If you’re a company and you fire your workers then you are committing a “very grave sin,” says Pope Francis.
Speaking to his general audience on Wednesday, the Pope decided to intervene in economic affairs and provide his take on business practices. Every time he does, he shows his true jesuit (communist) ways.
He stated that if employers give their employees the pink slip for unclear reasons then they are committing a “very grave sin.” According to the Pope, all companies should instead give their staff members dignified work, or, as you can tell if you read between the lines, permanent employment.
“Those who for economic reasons or to conclude unclear negotiations, close factories and business ventures and take jobs away, this person is committing a very grave sin,” he said.
What if you can’t afford these workers anymore? What if regulatory burden has impacted corporate growth? What if workers are not providing any value to the company? What if productivity levels can be increased by incorporating automation into business models?
Moreover, Pope Francis should read this excellent piece by Mark Perry of the American Enterprise Institute (AEI) entitled “Despite the focus on ‘jobism’, jobs are a cost of production and consumption, not a benefit, and should be minimized.”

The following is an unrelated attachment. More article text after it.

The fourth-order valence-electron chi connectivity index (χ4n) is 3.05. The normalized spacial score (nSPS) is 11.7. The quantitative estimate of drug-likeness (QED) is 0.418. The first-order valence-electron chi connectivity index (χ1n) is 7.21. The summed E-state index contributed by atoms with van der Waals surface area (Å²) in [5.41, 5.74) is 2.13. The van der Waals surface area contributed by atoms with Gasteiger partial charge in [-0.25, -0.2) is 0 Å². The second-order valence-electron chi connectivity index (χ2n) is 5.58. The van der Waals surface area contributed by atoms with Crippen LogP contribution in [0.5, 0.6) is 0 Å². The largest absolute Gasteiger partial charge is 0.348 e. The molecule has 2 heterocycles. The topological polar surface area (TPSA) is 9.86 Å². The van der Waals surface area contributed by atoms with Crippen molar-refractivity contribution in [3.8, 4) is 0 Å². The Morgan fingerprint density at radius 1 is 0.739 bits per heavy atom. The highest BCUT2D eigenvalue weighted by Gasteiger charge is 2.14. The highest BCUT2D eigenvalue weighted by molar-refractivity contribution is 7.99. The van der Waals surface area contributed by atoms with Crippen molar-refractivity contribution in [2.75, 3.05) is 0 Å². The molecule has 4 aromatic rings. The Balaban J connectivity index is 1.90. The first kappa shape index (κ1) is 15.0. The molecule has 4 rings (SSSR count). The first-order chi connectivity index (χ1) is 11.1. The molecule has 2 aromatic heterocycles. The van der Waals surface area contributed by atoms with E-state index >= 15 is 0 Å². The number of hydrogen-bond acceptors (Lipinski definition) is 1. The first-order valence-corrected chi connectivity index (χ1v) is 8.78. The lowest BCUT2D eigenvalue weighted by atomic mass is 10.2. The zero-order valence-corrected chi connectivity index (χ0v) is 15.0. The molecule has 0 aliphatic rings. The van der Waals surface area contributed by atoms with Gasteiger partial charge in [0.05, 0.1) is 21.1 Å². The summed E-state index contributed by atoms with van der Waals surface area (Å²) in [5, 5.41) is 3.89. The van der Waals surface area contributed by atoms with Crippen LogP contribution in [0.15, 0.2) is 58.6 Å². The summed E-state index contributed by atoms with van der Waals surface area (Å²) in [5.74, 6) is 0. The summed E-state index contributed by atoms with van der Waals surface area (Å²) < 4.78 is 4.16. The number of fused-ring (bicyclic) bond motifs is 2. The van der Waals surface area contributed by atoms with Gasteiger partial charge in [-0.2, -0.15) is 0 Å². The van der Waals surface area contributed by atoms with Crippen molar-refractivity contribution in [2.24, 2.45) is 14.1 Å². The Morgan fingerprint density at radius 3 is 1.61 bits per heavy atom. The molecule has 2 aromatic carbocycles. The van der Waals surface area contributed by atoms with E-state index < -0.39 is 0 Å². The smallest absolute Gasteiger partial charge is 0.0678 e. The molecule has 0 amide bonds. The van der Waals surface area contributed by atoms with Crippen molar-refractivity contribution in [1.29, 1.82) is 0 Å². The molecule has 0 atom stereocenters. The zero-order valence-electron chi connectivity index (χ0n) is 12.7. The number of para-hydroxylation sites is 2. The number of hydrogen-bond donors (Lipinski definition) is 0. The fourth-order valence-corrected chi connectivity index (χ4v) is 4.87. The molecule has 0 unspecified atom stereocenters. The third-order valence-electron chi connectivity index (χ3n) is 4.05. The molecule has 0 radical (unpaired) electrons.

Here is what he opines:
For example, if Congress outlawed the tractor and modern farm equipment tomorrow, it would create millions of new farming jobs. If Congress outlawed robotics and other advanced manufacturing processes tomorrow, it would create millions of new factory jobs. If Congress banned all imports tomorrow, it would create millions of US jobs in manufacturing, farming, and transportation industries. If Congress banned power tools and modern equipment for road building and construction, it would create millions of new US jobs.
The fundamental flaw of “jobism” that Professor McKenzie is pointing out that makes “jobism” a misguided public policy goal is that it treats jobs as a benefit, when in fact jobs are a cost or price of production and ultimately of consumption. It also fails to properly recognize that economic competitiveness and progress requires widespread job destruction. Further, job losses should be treated as a measure of great success, not failure, when a US industry like agriculture or manufacturing dramatically improves its productivity and is able to produce greater and greater levels of output over time with fewer and fewer workers.
Simply put: jobs are a price and, as the legendary free market economist Milton Friedman stated in a lecture in 1980, the ultimate goal is to have the fewest jobs possible.
Reportedly, the Pope delivered the comments as personnel at Sky Italia are facing job cuts and relocation because the company has decided to shift its offices from Rome to Milan.
The Pope continues to add his two cents to a wide array of topics: